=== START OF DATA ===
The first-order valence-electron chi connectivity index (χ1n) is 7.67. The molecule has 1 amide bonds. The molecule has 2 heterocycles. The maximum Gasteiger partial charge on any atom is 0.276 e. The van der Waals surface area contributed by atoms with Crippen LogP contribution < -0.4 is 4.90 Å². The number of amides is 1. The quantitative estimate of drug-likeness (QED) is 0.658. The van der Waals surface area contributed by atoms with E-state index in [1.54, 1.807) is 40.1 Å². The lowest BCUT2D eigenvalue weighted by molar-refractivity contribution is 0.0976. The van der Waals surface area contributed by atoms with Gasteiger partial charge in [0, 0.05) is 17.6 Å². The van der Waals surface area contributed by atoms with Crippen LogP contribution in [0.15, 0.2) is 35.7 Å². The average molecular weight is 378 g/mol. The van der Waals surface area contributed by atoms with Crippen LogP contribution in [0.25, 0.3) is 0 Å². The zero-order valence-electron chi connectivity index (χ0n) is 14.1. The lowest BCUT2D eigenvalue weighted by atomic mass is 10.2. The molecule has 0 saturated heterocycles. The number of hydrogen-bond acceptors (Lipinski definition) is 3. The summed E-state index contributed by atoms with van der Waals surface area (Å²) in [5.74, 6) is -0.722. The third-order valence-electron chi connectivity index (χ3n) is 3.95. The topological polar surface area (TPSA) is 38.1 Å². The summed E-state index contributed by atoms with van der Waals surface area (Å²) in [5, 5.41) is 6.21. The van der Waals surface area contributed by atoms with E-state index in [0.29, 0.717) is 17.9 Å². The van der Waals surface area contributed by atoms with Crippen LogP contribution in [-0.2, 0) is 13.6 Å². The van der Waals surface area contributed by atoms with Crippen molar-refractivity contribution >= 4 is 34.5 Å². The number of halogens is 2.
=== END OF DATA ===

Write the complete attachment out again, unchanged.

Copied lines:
The first-order valence-electron chi connectivity index (χ1n) is 7.67. The molecule has 1 amide bonds. The molecule has 2 heterocycles. The maximum Gasteiger partial charge on any atom is 0.276 e. The van der Waals surface area contributed by atoms with Crippen LogP contribution < -0.4 is 4.90 Å². The number of amides is 1. The quantitative estimate of drug-likeness (QED) is 0.658. The van der Waals surface area contributed by atoms with E-state index in [1.54, 1.807) is 40.1 Å². The lowest BCUT2D eigenvalue weighted by molar-refractivity contribution is 0.0976. The van der Waals surface area contributed by atoms with Gasteiger partial charge in [0, 0.05) is 17.6 Å². The van der Waals surface area contributed by atoms with Crippen LogP contribution in [0.15, 0.2) is 35.7 Å². The average molecular weight is 378 g/mol. The van der Waals surface area contributed by atoms with Crippen LogP contribution in [0.25, 0.3) is 0 Å². The zero-order valence-electron chi connectivity index (χ0n) is 14.1. The lowest BCUT2D eigenvalue weighted by atomic mass is 10.2. The molecule has 0 saturated heterocycles. The number of hydrogen-bond acceptors (Lipinski definition) is 3. The summed E-state index contributed by atoms with van der Waals surface area (Å²) in [5.74, 6) is -0.722. The third-order valence-electron chi connectivity index (χ3n) is 3.95. The topological polar surface area (TPSA) is 38.1 Å². The summed E-state index contributed by atoms with van der Waals surface area (Å²) in [5, 5.41) is 6.21. The van der Waals surface area contributed by atoms with E-state index in [0.29, 0.717) is 17.9 Å². The van der Waals surface area contributed by atoms with Crippen LogP contribution in [-0.2, 0) is 13.6 Å². The van der Waals surface area contributed by atoms with Crippen molar-refractivity contribution >= 4 is 34.5 Å². The number of halogens is 2.